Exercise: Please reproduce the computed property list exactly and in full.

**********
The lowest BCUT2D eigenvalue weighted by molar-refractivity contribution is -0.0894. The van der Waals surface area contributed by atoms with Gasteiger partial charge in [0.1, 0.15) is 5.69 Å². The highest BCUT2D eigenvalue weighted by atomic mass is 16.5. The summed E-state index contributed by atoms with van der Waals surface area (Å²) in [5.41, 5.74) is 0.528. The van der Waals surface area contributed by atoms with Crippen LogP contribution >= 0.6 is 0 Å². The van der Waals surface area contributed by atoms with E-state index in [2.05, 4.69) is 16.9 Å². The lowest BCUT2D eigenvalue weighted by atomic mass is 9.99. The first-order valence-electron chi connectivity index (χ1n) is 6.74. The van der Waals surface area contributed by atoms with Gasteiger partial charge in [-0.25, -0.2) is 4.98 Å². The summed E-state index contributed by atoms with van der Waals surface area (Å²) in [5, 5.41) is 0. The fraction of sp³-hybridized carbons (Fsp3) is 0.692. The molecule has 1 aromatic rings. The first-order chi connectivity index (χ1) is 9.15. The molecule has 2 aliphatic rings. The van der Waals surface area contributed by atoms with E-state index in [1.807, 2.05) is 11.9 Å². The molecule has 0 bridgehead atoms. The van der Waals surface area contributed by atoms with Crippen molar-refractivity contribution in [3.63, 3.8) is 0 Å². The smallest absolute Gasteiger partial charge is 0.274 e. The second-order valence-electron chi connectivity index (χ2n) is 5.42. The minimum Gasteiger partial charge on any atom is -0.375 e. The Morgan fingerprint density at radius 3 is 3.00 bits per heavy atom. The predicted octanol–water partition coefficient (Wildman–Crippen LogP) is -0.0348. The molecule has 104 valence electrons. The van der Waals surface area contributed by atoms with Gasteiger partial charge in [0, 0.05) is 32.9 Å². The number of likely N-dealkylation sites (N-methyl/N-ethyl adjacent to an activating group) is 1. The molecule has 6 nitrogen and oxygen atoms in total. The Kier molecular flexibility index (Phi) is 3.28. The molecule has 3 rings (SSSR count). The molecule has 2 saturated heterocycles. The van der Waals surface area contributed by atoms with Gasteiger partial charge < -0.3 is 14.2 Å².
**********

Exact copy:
The lowest BCUT2D eigenvalue weighted by molar-refractivity contribution is -0.0894. The van der Waals surface area contributed by atoms with Gasteiger partial charge in [0.1, 0.15) is 5.69 Å². The highest BCUT2D eigenvalue weighted by atomic mass is 16.5. The summed E-state index contributed by atoms with van der Waals surface area (Å²) in [5.41, 5.74) is 0.528. The van der Waals surface area contributed by atoms with Crippen LogP contribution >= 0.6 is 0 Å². The van der Waals surface area contributed by atoms with E-state index in [2.05, 4.69) is 16.9 Å². The lowest BCUT2D eigenvalue weighted by atomic mass is 9.99. The first-order valence-electron chi connectivity index (χ1n) is 6.74. The van der Waals surface area contributed by atoms with Gasteiger partial charge in [-0.25, -0.2) is 4.98 Å². The summed E-state index contributed by atoms with van der Waals surface area (Å²) in [5, 5.41) is 0. The fraction of sp³-hybridized carbons (Fsp3) is 0.692. The molecule has 1 aromatic rings. The first-order chi connectivity index (χ1) is 9.15. The molecule has 2 aliphatic rings. The van der Waals surface area contributed by atoms with E-state index in [1.807, 2.05) is 11.9 Å². The molecule has 0 bridgehead atoms. The van der Waals surface area contributed by atoms with Crippen molar-refractivity contribution in [3.63, 3.8) is 0 Å². The smallest absolute Gasteiger partial charge is 0.274 e. The second-order valence-electron chi connectivity index (χ2n) is 5.42. The minimum Gasteiger partial charge on any atom is -0.375 e. The Morgan fingerprint density at radius 3 is 3.00 bits per heavy atom. The predicted octanol–water partition coefficient (Wildman–Crippen LogP) is -0.0348. The molecule has 104 valence electrons. The van der Waals surface area contributed by atoms with Gasteiger partial charge in [0, 0.05) is 32.9 Å². The number of likely N-dealkylation sites (N-methyl/N-ethyl adjacent to an activating group) is 1. The molecule has 6 nitrogen and oxygen atoms in total. The Kier molecular flexibility index (Phi) is 3.28. The molecule has 3 rings (SSSR count). The molecule has 2 saturated heterocycles. The van der Waals surface area contributed by atoms with Gasteiger partial charge < -0.3 is 14.2 Å².